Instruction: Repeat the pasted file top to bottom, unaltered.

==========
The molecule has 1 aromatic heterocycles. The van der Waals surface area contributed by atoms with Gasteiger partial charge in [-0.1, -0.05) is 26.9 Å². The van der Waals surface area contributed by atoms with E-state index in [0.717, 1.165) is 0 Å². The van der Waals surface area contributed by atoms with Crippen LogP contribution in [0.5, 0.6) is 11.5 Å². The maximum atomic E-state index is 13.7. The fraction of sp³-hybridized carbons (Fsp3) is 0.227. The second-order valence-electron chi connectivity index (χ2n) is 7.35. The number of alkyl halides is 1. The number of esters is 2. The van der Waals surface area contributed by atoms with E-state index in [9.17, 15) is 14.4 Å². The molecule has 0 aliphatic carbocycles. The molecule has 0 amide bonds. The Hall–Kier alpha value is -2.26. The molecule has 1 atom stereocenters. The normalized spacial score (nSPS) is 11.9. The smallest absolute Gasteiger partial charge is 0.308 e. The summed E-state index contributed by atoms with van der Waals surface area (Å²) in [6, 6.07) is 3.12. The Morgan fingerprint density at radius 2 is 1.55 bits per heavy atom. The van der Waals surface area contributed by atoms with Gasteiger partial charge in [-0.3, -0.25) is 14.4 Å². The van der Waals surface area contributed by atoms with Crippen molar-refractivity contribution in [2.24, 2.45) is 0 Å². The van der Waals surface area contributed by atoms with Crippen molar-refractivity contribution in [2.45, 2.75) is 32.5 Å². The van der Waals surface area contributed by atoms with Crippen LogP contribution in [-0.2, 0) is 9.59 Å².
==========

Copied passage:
The molecule has 1 aromatic heterocycles. The van der Waals surface area contributed by atoms with Gasteiger partial charge in [-0.1, -0.05) is 26.9 Å². The van der Waals surface area contributed by atoms with E-state index in [0.717, 1.165) is 0 Å². The van der Waals surface area contributed by atoms with Crippen LogP contribution in [0.5, 0.6) is 11.5 Å². The maximum atomic E-state index is 13.7. The fraction of sp³-hybridized carbons (Fsp3) is 0.227. The second-order valence-electron chi connectivity index (χ2n) is 7.35. The number of alkyl halides is 1. The number of esters is 2. The van der Waals surface area contributed by atoms with E-state index in [9.17, 15) is 14.4 Å². The molecule has 0 aliphatic carbocycles. The molecule has 0 amide bonds. The Hall–Kier alpha value is -2.26. The molecule has 1 atom stereocenters. The normalized spacial score (nSPS) is 11.9. The smallest absolute Gasteiger partial charge is 0.308 e. The summed E-state index contributed by atoms with van der Waals surface area (Å²) in [6, 6.07) is 3.12. The Morgan fingerprint density at radius 2 is 1.55 bits per heavy atom. The van der Waals surface area contributed by atoms with Gasteiger partial charge in [-0.3, -0.25) is 14.4 Å². The van der Waals surface area contributed by atoms with Crippen molar-refractivity contribution in [2.24, 2.45) is 0 Å². The van der Waals surface area contributed by atoms with Crippen molar-refractivity contribution in [2.45, 2.75) is 32.5 Å². The van der Waals surface area contributed by atoms with Crippen LogP contribution in [-0.2, 0) is 9.59 Å².